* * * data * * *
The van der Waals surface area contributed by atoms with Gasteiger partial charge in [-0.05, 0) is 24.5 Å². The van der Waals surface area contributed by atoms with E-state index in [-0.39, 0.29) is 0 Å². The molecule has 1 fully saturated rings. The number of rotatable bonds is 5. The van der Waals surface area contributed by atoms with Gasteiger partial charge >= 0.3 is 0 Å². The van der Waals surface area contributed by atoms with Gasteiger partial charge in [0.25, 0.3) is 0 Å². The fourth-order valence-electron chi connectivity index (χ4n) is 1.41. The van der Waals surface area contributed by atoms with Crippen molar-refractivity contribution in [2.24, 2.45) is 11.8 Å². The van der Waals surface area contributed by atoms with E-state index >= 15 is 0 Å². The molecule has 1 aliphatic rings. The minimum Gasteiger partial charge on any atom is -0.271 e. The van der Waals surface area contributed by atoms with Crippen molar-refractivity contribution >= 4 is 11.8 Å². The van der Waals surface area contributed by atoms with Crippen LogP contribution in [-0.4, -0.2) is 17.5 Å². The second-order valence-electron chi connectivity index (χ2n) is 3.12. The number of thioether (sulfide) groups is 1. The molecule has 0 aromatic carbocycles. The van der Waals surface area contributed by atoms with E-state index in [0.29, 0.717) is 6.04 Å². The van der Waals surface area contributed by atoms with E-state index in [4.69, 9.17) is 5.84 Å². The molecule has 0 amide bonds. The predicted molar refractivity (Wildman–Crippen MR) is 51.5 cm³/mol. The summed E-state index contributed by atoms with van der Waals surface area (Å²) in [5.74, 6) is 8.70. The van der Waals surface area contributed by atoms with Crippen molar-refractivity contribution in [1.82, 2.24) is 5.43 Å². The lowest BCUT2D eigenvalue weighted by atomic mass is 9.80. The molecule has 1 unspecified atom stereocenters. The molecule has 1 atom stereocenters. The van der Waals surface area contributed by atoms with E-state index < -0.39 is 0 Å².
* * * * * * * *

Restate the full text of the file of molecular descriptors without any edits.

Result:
The van der Waals surface area contributed by atoms with Gasteiger partial charge in [-0.05, 0) is 24.5 Å². The van der Waals surface area contributed by atoms with E-state index in [-0.39, 0.29) is 0 Å². The molecule has 1 fully saturated rings. The number of rotatable bonds is 5. The van der Waals surface area contributed by atoms with Gasteiger partial charge >= 0.3 is 0 Å². The van der Waals surface area contributed by atoms with Gasteiger partial charge in [0.25, 0.3) is 0 Å². The fourth-order valence-electron chi connectivity index (χ4n) is 1.41. The van der Waals surface area contributed by atoms with Crippen molar-refractivity contribution in [2.24, 2.45) is 11.8 Å². The van der Waals surface area contributed by atoms with E-state index >= 15 is 0 Å². The molecule has 1 aliphatic rings. The minimum Gasteiger partial charge on any atom is -0.271 e. The van der Waals surface area contributed by atoms with Crippen molar-refractivity contribution >= 4 is 11.8 Å². The van der Waals surface area contributed by atoms with Crippen LogP contribution in [-0.4, -0.2) is 17.5 Å². The second-order valence-electron chi connectivity index (χ2n) is 3.12. The number of thioether (sulfide) groups is 1. The molecule has 0 aromatic carbocycles. The van der Waals surface area contributed by atoms with E-state index in [0.29, 0.717) is 6.04 Å². The van der Waals surface area contributed by atoms with E-state index in [4.69, 9.17) is 5.84 Å². The molecule has 0 amide bonds. The predicted molar refractivity (Wildman–Crippen MR) is 51.5 cm³/mol. The summed E-state index contributed by atoms with van der Waals surface area (Å²) in [5.74, 6) is 8.70. The van der Waals surface area contributed by atoms with Crippen molar-refractivity contribution in [1.82, 2.24) is 5.43 Å². The lowest BCUT2D eigenvalue weighted by atomic mass is 9.80. The molecule has 1 unspecified atom stereocenters. The molecule has 1 atom stereocenters. The van der Waals surface area contributed by atoms with E-state index < -0.39 is 0 Å².